Media Doesn't Need To Show All Its Advertising Cards To Consumers
How can you tell how TV programs are doing advertising-wise by just watching? The presence of big TV advertisers can give you a broad, general hint.
See an AT&T commercial in an episode of Fox' "House"? Everything must be doing fine, considering the show's high ratings. Maybe there's a Toyota commercial in NBC's "Life." That would be considered a job well done, especially considering the show's lower viewership.
But the real answer is: you can't tell completely. Maybe that big car commercial in the "Life" example was a make-good commercial. Maybe the car marketer grabbed a cheaper CPM deal to hit a specific target.
Lots of factors go into TV commercials. In recent years some media sellers might smirk at competitors who sold commercials to a lot of direct-response advertisers. Today's TV market - especially locally -- may yield a different response.
But what if something obvious happened: Say a program goes to a commercial break, and all you got was dead air, showing that a TV seller was unable to sell this specific commercial time?
A couple of weeks ago at a NASCAR race, Kevin Buckler of the racing group TRG Motorsports showed as much. On the roof of his car, there was a large white rectangle where, in theory, a Home Depot, Pepsi, DuPont, or Snickers logo should have been.
All this was to advertise... that he had no advertiser, no sponsor. It was a business-to-business marketing decision, one that many might avoid. Who, after all, wants to signal a business defeat?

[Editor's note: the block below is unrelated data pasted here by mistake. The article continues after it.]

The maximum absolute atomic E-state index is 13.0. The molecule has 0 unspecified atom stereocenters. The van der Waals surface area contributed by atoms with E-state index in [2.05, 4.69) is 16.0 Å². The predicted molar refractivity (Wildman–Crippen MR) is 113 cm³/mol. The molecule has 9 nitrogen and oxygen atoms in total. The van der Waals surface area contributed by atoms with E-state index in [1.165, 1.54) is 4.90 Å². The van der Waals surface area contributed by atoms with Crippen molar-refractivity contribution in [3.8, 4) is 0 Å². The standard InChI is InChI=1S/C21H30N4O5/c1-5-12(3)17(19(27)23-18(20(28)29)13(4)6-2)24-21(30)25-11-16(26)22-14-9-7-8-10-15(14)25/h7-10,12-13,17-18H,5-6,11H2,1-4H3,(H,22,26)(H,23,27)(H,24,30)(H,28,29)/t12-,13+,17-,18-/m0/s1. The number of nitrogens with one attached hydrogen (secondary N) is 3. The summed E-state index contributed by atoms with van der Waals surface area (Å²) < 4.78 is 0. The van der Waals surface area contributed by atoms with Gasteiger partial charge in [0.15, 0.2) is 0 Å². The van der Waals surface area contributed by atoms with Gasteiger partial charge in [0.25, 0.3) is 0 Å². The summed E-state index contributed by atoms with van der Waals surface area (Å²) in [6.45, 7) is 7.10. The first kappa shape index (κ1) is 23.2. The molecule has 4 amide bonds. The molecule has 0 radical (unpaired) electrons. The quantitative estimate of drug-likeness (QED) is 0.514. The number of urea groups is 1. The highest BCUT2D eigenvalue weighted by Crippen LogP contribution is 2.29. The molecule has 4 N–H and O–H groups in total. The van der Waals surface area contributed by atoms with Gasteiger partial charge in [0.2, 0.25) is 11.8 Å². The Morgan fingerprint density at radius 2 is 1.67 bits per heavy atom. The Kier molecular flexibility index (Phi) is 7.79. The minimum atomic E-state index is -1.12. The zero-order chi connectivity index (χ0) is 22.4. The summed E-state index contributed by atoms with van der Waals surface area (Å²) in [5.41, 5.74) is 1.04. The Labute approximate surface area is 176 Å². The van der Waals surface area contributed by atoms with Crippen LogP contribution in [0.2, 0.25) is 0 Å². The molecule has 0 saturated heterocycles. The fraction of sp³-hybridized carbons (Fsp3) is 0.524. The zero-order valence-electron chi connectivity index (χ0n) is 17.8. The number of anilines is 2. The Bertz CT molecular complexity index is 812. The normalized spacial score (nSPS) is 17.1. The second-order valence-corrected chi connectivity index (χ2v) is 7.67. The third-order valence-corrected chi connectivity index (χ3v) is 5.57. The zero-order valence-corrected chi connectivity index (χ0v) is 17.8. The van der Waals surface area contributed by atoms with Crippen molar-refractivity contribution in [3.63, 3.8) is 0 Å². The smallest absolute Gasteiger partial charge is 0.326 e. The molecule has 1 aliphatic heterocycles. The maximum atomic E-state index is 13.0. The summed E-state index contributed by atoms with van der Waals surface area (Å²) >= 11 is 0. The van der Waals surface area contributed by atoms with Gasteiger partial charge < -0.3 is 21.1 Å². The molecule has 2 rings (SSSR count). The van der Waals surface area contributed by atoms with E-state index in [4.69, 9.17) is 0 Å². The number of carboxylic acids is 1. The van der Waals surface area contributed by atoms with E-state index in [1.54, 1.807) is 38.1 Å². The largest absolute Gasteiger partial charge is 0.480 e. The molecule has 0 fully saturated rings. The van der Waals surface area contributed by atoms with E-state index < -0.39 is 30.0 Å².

Sports motor teams, as well as soccer teams, cycling teams, and other niche sports teams. typically need big-time sponsors to survive: companies that in return get big signage, logos on uniforms, and other promotion.
On rare occasions, some sports teams will go without, with the hopes of adding a sponsor later on. Recently, for example, the U.S.-based Pro Tour cycling teams Team Slipstream and Team High Road went without sponsors for a period of time.
Then, last year, just before the start of the 2008 Tour de France, both got sizable sponsorship deals: Garmin, the electronics bike computer/GPS maker, for Slipstream, and Columbia Sportswear for Team High Road. But those teams didn't advertise to consumers their previous failures.
Media and sports properties play their cards close to the vest when it comes to advertising and sponsorship revenue. That's their right. Few want to disclose weak business, especially in this economy. It can feed on itself.
Blank advertising space might have business executives and TV viewers scratching their heads. That's a right of the media/sports owner as well. But eventually it tells another story.